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The Effect of an ACL Reconstruction in Controlling Rotational Knee Stability in Knees with Intact and Physiologic Laxity of Secondary Restraints as Defined by Tibiofemoral Compartment Translations and Graft Forces

Noyes, Frank R., MD1,2; Huser, Lauren E., MEng1,2,a; Levy, Martin S., PhD3

doi: 10.2106/JBJS.16.01412
Scientific Articles

Background: The effect of an anterior cruciate ligament (ACL) reconstruction on restoring normal knee kinematics in unstable knees with physiologic laxity of secondary ligamentous restraints remains unknown. The purpose of this study was to determine the stabilizing function of an ACL reconstruction and the resulting ACL graft forces in knees with severely abnormal anterior subluxation due to associated laxity of secondary restraints.

Methods: A 6-degree-of-freedom robotic simulator was used to test 21 cadaveric knees studied as a whole and in subgroups of lax secondary restraints (Lax-SR) and intact secondary restraints (Intact-SR), based on abnormal translations and tibial rotations. Native, ACL-sectioned, and ACL-reconstructed conditions were tested. An instrumented bone-patellar tendon-bone (BPTB) graft measured ACL graft forces. The loading profile involved the Lachman test (25° of flexion and 100-N anterior load), anterior tibial loading (100-N anterior load across 10° to 90° of flexion), internal rotation (25° of flexion and 5-Nm torque), and 2 pivot-shift simulations (100-N anterior load, 7-Nm valgus, and either 5 Nm of internal rotation [Pivot Shift 1] or 1 Nm of internal rotation [Pivot Shift 2]). Equivalence between conditions was defined as being within 2 mm for compartment translation and within 2° for internal tibial rotation, with p < 0.05.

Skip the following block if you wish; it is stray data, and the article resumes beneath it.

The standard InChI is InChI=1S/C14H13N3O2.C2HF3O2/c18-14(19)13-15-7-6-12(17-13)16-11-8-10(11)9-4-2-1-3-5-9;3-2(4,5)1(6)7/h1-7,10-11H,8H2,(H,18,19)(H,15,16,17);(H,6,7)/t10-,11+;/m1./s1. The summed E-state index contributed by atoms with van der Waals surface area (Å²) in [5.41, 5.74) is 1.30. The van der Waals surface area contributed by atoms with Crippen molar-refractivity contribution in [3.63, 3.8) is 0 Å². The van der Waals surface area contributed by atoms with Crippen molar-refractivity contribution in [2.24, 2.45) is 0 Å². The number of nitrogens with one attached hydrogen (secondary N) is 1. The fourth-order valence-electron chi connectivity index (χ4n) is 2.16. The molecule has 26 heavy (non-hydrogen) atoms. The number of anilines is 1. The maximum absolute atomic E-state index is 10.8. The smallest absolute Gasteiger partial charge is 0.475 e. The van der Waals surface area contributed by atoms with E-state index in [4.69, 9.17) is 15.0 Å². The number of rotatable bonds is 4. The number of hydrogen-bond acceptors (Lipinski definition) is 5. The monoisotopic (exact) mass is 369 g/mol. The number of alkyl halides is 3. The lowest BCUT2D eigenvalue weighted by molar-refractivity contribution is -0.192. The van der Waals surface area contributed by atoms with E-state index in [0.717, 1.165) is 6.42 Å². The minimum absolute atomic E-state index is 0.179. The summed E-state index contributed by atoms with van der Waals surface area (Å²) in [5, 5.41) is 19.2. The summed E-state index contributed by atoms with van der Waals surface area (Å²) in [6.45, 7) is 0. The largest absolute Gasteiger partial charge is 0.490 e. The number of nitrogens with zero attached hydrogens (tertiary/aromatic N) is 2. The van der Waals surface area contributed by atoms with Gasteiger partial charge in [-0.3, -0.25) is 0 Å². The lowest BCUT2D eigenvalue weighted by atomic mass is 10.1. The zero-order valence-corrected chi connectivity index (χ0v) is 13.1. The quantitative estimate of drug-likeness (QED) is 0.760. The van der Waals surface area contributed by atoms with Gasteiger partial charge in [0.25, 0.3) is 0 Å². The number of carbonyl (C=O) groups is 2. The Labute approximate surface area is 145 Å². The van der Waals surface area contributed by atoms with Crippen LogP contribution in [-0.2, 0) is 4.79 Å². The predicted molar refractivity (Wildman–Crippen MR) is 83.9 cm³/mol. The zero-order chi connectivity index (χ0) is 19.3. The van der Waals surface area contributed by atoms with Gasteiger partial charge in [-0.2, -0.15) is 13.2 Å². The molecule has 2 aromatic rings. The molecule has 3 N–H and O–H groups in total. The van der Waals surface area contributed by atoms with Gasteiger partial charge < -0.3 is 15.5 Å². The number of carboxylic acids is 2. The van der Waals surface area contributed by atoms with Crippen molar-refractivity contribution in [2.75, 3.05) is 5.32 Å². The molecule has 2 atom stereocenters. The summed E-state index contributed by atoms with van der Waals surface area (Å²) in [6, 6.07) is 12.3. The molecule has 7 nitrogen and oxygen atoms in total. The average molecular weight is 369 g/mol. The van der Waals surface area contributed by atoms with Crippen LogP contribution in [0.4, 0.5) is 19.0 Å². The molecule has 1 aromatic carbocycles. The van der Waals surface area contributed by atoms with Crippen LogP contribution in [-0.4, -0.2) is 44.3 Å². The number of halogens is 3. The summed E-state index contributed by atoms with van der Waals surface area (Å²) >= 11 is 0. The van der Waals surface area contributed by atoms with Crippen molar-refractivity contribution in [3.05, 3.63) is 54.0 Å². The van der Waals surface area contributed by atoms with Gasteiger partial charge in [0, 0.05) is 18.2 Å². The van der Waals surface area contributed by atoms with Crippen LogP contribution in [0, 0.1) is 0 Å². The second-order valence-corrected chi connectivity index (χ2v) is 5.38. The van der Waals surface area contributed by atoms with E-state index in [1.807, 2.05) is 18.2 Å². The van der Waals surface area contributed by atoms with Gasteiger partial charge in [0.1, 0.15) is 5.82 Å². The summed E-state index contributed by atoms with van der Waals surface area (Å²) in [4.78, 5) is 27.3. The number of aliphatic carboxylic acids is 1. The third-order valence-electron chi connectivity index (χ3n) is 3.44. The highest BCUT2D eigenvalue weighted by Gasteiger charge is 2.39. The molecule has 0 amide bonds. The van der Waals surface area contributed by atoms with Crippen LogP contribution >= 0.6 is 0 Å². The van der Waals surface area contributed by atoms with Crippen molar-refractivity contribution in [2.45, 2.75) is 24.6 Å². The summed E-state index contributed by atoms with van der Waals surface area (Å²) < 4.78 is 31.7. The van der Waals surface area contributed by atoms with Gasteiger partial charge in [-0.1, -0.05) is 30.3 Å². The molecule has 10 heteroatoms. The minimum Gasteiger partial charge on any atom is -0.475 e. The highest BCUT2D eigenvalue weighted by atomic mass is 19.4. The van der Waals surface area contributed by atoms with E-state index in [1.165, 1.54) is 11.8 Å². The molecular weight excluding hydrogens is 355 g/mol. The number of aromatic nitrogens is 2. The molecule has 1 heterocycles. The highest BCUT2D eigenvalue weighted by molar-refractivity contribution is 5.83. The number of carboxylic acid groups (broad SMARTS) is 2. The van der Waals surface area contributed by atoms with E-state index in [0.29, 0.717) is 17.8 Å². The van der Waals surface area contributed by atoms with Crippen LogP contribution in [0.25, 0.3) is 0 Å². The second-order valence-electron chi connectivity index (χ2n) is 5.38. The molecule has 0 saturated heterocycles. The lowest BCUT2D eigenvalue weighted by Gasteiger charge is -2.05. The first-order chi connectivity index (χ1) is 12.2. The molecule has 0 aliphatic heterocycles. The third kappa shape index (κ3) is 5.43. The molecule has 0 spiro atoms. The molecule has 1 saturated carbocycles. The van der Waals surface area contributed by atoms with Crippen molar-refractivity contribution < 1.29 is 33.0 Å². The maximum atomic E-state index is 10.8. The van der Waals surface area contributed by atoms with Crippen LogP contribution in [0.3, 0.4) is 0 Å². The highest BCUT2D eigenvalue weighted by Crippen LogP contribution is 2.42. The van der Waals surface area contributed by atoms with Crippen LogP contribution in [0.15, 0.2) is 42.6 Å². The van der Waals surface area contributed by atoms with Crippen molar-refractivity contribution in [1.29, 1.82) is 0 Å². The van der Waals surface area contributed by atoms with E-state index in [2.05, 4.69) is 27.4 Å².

Results: ACL sectioning increased center translation in the Lachman test by a mean of 10.9 mm (95% confidence interval [CI], 9.3 to 12.5 mm; p = 0.99), which was equivalent to native values after ACL reconstruction in all knees (mean difference, 0.0 mm [95% CI, −0.4 to 0.4 mm]; p = 0.0013), and in subgroups of Lax-SR (mean difference, 0.2 mm [95% CI, −0.5 to 0.8 mm]; p = 0.03) and Intact-SR (mean difference, −0.2 mm [95% CI, –0.8 to 0.4 mm]; p = 0.002). ACL sectioning in the pivot-shift (5-Nm) test increased lateral compartment translation to non-native-equivalent levels, which were restored to native-equivalent values after ACL reconstruction in all knees (mean difference, 0.9 mm [95% CI, 0.4 to 1.4 mm]; p = 0.055), in the Intact-SR subgroup (mean difference, 1.1 mm [95% CI, 0.5 to 1.8 mm]; p = 0.03), and to nearly native-equivalence in the Lax-SR subgroup (mean difference, 0.6 mm [95% CI, −0.3 to 1.6 mm; p = 0.06). The highest ACL graft force reached a mean of 190.9 N in the pivot-shift (5-Nm) test.

Conclusions: The ACL reconstruction restored native kinematics and native rotational stability in all knees, including knees having laxity of secondary ligamentous restraints and clinically equivalent Grade-3 pivot-shift subluxation, and did so at ACL graft forces that were not excessive.

Clinical Relevance: An ACL reconstruction with a BPTB graft restored normal stability parameters regardless of the integrity of secondary ligamentous restraints.

1The Noyes Knee Institute, Cincinnati, Ohio

2Cincinnati Sports Medicine and Orthopaedic Center - Mercy Health, Cincinnati, Ohio

3University of Cincinnati College of Business, Cincinnati, Ohio

aE-mail address for L.E. Huser:

Copyright © 2018 by The Journal of Bone and Joint Surgery, Incorporated
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